I’m really interested you’ve experienced this, in what ways are you assessing your jaw strength, where are you finding it’s an issue for you? I ask because we are exercising our jaw muscles all the time - even just by talking. I personally don’t think it’s an issue for 100% Huel and less so for 50% Huel but I’d love to hear more about your experiences?
Presume it’s a tougher gum, so is more of a workout for those jaw muscles.
I would strongly recommend having a read of James Nestor’s Book Breath (in particular the chapter on chewing), I think you will find it very interesting.
A few facts from it;
90% of the population now have some form of malocclusion since switching to softer diets (compared to our ancestors)
-The more we chew and engage the masseter muscle the more stem cells are released, stronger bones, improved tone, and pronounced airways.
If I’m honest I hadn’t really thought about this issue too much until reading the above. It’s more of an issue with our diets in general (as opposed to singling out Huel!). I have been chewing Mastic for over a month now and have definitely noticed a change in my jaw tone, as well as the force i can bite down with…
I’ve not read that book, but I have looked at a bunch of books/articles on orthotropics and orthodontics.
It’s true that softer diets may have contributed to oral malocclusion; however, it’s more relevant in respect of food texture during weaning and early years’ diets and, even more so, to hold one’s mouth in the correct position.
In Jaws, Kahn also spoke about the prevalence of malocclusion, but not at the 90% level. She also emphasised the relevance is in kids - why they need to chew.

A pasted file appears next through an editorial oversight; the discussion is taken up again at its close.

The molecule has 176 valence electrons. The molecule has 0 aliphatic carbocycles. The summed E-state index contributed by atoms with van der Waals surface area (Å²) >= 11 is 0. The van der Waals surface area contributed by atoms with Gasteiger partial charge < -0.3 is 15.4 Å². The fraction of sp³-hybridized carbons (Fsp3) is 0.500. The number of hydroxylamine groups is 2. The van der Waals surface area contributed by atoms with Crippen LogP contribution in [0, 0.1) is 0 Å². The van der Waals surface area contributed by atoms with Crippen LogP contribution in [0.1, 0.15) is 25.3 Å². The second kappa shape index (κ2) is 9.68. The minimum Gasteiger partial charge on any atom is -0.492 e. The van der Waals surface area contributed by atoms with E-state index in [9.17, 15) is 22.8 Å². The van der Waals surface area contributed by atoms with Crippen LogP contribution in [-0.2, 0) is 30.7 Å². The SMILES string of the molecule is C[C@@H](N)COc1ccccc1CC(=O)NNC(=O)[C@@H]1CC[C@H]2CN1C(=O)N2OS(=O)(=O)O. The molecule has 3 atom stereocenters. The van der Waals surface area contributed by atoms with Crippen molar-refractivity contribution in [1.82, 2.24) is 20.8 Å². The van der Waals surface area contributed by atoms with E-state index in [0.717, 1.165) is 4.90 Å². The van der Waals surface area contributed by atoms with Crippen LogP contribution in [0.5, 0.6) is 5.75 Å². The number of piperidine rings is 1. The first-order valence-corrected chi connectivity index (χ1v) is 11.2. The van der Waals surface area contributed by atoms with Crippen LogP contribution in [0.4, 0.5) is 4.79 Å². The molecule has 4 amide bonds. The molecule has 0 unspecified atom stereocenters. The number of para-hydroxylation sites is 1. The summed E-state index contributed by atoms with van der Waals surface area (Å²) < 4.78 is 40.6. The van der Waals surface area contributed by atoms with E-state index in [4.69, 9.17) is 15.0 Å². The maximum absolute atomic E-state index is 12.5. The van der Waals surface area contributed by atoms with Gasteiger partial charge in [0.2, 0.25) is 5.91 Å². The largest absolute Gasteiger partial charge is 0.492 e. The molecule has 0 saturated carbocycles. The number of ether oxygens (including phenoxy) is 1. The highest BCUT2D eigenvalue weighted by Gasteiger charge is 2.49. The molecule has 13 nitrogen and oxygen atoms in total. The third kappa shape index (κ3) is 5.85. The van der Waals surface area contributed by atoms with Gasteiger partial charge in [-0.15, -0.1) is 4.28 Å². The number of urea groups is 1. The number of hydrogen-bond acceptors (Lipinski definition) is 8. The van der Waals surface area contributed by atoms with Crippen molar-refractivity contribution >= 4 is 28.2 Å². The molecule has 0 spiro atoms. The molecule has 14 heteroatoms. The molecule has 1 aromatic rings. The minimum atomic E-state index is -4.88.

The majority of foods in the west are softer foods anyway. I’m not sure how one could measure one’s jaw strength. There are orthotropic measures of occlusion, but jaw strength is really hard to assess in adults, especially over short periods.
Hey James, thanks very much for your insight and the link to the Jaws book.
In the Breath, it is indeed noted that the majority of the foods in the West are softer (thus contributing to the problem!). I’m just saying that I have personally noticed changes in the short time I have been following the methods in the book; I also fast 16 hours most days, so It keeps me occupied!
As an aside my wife is always commenting on how strong my chomping is. I can chew a marshmallow and make it crunch like I am eating crisps. I used to grind my teeth in my sleep and wake up with aching jaws. Had to wear a brace at night as a kid as was grinding down my incisors. Luckily I don’t do it anymore as I’d just be gummy.
That was often my impression, too. The presence of sweet flavour seems to activate cravings that would not have been there otherwise. If you use gum to fight appetite it usually gets worse. It is weird that there are so many articles on the web promoting it as a weight loss tool. Maybe it does curb appetite in some people, but I doubt that this is the majority. I just wonder how they got the idea that this should be the case…
Interesting Dan, not how I perceived it until now. I’m not fully convinced it works for me, but I mainly chew it after meals - good when I don’t have toothbrush to hand. I do like to chew gum now and again, but find it doesn’t make me hungry after a while if I chew it on an empty stomach. My favourite brands are Blockhead and Chewsy. Both relatively expensive compared to stuff like Wrigleys, but better quality. The later does lose flavour quickly and has a chewing texture different to others. Neither use aspartame. Blockhead has vitamin enriched and CBD infused varieties.